Investigate the Possibilities is a hands-on science course for elementary/middle school students to give them both a foundation in science and in Creation apologetics. The series is short—just three volumes—and not meant as a full science curriculum, but it works well as a starting point to get kids interested in science study.
How Do These Work?
Three main texts cover energy, forces and motion, and matter. Each student book is full-color with plenty of photographs and engaging text, and is based on 20 experiments/science activities. Most of the requisite materials are household items, and those that aren't are easily obtainable. Students complete the activity, and then learn more about the concept it illustrates.
According to the authors, this order—experiment first and exposition after—is the preferred method for science instruction. It cements the information more firmly in students' minds since it provides context for the facts. After the activity and reading assignment there are quizzes and text questions for students to complete, answers to which are included in the teacher's guide.
For each student text there is a teacher's guide and a student journal. The teacher's guide includes reduced student pages in black-and-white, answers to written questions, and notes on lesson objectives. There isn't a lot of teacher support because the coursework is pretty basic. The student journal is used to record observations during the activities as well as all other written work.
A variety of extra questions and suggestions for discussion help students make connections between various concepts and between scientific and non-scientific concerns. There is a constant emphasis on Creationism that makes this a very Bible-centric course; those looking for a more objective program should look elsewhere.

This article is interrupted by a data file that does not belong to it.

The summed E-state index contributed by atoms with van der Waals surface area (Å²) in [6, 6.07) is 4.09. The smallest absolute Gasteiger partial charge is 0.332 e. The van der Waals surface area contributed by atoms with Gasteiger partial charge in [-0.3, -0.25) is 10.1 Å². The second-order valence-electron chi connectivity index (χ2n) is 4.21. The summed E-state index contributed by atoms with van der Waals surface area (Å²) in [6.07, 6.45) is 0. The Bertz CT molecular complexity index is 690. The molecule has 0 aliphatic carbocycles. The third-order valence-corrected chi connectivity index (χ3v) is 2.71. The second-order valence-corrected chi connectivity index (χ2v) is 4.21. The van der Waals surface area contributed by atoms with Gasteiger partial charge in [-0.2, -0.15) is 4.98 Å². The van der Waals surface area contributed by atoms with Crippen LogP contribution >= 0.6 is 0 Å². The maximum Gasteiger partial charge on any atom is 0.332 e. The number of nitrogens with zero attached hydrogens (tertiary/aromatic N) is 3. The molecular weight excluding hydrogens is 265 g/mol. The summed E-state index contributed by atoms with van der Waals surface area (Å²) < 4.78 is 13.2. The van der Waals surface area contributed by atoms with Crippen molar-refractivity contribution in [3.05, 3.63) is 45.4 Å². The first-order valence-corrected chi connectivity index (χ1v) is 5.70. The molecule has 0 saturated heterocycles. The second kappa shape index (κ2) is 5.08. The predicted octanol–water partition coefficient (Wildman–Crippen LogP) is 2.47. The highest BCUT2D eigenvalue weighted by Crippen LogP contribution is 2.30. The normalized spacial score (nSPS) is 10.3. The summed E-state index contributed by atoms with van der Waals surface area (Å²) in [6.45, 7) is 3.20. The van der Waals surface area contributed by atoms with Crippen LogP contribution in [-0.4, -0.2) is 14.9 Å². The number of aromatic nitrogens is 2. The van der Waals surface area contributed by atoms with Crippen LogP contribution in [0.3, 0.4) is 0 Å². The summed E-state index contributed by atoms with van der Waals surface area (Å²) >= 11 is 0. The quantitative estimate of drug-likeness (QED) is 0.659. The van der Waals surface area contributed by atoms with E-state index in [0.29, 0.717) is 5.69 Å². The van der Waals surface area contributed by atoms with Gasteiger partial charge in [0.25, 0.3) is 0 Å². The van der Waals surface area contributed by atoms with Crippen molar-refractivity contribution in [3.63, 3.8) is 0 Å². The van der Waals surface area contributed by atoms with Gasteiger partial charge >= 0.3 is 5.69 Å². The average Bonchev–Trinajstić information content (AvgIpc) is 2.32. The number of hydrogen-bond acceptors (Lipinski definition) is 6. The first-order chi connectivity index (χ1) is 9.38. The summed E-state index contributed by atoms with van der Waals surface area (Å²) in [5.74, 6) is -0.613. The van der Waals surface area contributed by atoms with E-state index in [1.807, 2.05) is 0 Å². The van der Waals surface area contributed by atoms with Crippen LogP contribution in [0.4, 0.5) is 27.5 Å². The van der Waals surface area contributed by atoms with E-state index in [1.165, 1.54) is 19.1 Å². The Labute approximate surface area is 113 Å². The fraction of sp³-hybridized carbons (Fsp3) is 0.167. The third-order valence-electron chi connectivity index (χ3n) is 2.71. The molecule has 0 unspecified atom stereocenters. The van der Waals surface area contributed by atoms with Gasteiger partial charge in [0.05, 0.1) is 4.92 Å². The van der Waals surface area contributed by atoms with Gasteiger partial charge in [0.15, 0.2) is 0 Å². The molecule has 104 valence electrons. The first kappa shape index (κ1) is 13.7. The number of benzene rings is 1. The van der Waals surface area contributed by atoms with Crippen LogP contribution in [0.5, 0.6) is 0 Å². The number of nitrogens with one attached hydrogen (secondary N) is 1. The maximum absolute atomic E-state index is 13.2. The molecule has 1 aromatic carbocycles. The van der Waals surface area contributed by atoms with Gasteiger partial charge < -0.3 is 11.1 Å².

This shouldn't be used alone. While there is a lot of good information and interesting activities, the nature of the books is more supplemental than primary. If you don't want to balance these texts with another course, they could act as good introductions to facilitate further study; we recommend using them before the God's Design series. They do accomplish one thing many science curricula do not—they make studying science fun and still manage to remain educational.
Review by C. Hollis Crossman
C. Hollis Crossman used to be a child. Now he is a husband and father, teaches adult Sunday school in his Presbyterian congregation, and likes weird stuff. He might be a mythical creature, but he's definitely not a centaur. Read more of his reviews here.
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